What adjective for Max Hirsch, the man of the morning? Cagey, canny, cunning, cute? No, none of these. His once brisk walk is now but a shuffle and, at 78, he clings to tradition and ritual as few men do. Inestimable, incomparable, indescribable? Those are the words for Max.
Last Saturday he gave racing a half hour of tender surprise and quiet joy. With that same skilled hand which had trained Middleground to beat Hill Prince, High Gun to beat Nashua, and Assault to beat about everyone, he won the 43rd Coaching Club American Oaks at Belmont with Resaca and then, almost as an aside, won the $44,900 Leonard Richards at Delaware Park with Waltz.
Two weeks ago, however, instead of standing in a winner's circle he was moving alone over the sandy paths of Belmont's stable area after Sword Dancer had won the Belmont Stakes. He had experienced a horrid defeat when his Black Hills fell in the mud and was destroyed. Grooms and sta-bleboys looked from the shed rows and turned away, wanting to say something but not knowing how to say anything. He moved in his shuffle, kicking up little puffs of sand. "Dead," he said. "My horse is dead. I had great hopes for him all spring as a runner, and Mr. Kleberg [the owner of King Ranch] and I both thought he would make an excellent sire. Now I'll have to walk by an empty stall every day and the memories won't be nice. But if you believe in racing, you have to dust yourself off and dig in again."
Four mornings later Max Hirsch was digging in to win the Oaks with the filly Resaca, who had been a maiden until but five weeks before the race. "Look," he said, "I know I'm going to need a lot of luck to beat Quill [until last Saturday the Eastern claimant to Silver Spoon's filly championship], she's a hell of a mare. Boy," he said to one of his grooms, "put the light on in her stall. There's Resaca. I can't fault her. She stands beautifully and trains easily and she's been coming along good. I'm going to take a try at the Oaks. Normally I'd have Eddie Arcaro on her, but after that horrible spill he took I've got to get another boy." Max Hirsch, a fellow with a good eye for young riders—he put Ira Hanford on Bold Venture and won the 1936 Kentucky Derby and put Bill Boland on Middleground in 1950, and both remain the only apprentices ever to win the race—decided on Manuel Ycaza.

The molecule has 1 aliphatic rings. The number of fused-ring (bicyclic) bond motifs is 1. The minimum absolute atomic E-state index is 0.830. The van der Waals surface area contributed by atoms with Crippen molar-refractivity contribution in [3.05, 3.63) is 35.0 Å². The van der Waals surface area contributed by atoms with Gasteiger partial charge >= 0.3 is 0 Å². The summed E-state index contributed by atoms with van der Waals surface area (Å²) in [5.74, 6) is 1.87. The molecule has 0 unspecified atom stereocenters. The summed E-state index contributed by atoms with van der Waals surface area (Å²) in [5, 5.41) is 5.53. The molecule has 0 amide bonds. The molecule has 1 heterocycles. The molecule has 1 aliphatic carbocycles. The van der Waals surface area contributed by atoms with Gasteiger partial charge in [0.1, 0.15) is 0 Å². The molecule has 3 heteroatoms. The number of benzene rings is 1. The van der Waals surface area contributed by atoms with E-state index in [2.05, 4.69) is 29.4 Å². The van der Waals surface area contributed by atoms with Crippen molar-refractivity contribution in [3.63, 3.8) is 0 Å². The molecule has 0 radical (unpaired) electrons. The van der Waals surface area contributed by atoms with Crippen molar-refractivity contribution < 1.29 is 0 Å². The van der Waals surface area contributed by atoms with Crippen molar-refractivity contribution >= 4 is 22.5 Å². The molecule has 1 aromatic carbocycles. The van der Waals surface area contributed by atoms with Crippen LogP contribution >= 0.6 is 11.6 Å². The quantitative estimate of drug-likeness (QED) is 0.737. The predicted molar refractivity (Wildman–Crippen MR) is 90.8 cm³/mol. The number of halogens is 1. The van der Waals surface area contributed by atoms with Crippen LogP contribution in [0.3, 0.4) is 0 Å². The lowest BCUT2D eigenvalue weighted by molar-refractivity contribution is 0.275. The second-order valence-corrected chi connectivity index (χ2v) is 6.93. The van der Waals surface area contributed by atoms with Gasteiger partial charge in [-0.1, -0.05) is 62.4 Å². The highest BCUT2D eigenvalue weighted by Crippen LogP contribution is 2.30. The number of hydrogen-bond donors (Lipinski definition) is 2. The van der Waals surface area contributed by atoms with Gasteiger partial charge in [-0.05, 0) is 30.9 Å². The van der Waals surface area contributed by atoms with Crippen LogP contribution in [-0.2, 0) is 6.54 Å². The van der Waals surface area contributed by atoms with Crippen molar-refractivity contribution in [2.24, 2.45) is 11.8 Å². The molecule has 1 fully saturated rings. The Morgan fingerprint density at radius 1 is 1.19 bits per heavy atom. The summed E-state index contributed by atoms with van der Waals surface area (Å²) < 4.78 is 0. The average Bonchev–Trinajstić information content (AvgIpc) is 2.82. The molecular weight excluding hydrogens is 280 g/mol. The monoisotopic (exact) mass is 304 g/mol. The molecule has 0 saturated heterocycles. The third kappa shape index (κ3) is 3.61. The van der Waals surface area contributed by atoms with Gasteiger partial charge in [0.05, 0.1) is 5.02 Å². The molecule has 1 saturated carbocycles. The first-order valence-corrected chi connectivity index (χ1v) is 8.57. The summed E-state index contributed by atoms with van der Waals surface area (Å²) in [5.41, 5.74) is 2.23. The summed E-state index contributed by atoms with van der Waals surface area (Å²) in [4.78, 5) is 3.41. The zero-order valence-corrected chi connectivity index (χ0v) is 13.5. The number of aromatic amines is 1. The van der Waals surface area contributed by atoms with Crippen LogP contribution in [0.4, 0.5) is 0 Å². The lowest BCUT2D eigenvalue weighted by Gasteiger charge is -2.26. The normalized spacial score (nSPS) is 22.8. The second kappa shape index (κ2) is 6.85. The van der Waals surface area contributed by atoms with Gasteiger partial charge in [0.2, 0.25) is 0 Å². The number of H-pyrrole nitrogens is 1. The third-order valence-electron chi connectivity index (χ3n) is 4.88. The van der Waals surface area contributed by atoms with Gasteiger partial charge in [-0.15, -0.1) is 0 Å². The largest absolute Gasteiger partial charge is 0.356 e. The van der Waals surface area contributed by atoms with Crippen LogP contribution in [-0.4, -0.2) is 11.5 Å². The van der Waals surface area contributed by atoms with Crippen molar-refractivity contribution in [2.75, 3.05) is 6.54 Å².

Not too far from Hirsch, Lucien Laurin was readying Quill for the Oaks. Quill, of course, had humbled her opposition in the Acorn and the Mother Goose earlier this spring and in a lifetime of 11 races had lost but three. "Quill," said Laurin, "is not the type of horse that works too fast in the morning. She saves herself for the afternoon."
On the afternoon of the Oaks everyone strained to get a peek at Quill, the 1-to-4 favorite in the betting. Max Hirsch in his tweeds moved into the walking ring and in the world of nylons and Orlons and rayons he was rather out of style for a summer day. He gave Ycaza his orders and went to watch the race.
Addie Belle went to the front and Quill, who had been kept off the pace in all of her previous races, joined her. They went in a furious tandem, skipping the first six furlongs in 1:10[4/5]. In the next four furlongs, however, Ycaza moved. Resaca scooted past Quill on the far turn (the exact place where Hirsch had seen Black Hills tumble) and moved two lengths in front. But Quill came on again, and in the last 50 yards it seemed as if she might win. "Near the finish," said Quill's rider, Peejay Bailey, "she seemed to hang."
As Max Hirsch walked to the winner's circle there was a twinkle in his eyes and an alacrity to his shuffle. "Fourth!" he said. "My fourth Oaks." The grooms and the hot walkers; the Pinkertons and the players; and Mr. and Mrs. Robert Kleberg congratulated Max.
He went back to his cottage and savored his Oaks victory and his win at Delaware with Waltz. "Max," he said, "had himself a very nice day. He believes he shall have a drink and a steak and think about the future."
Eddie Arcaro, who took that nasty spill in the recent Belmont Stakes, came out as a spectator on Coaching Club Day, and his winning smile reassured millions of televiewers that he will be riding again soon. Asked about what caused the fatal accident to Black Hills, Eddie said one thing he knew was that the colt had not stepped in a hole. The horse could have crossed his legs and tripped, or slipped, or suffered a seizure, but the best bet is that when Eddie tugged Black Hills to the right to stop him lugging into the rail, the sudden shift in weight of the 1,000-pound animal put too much pressure on the right foreleg, causing the delicate structure to shatter.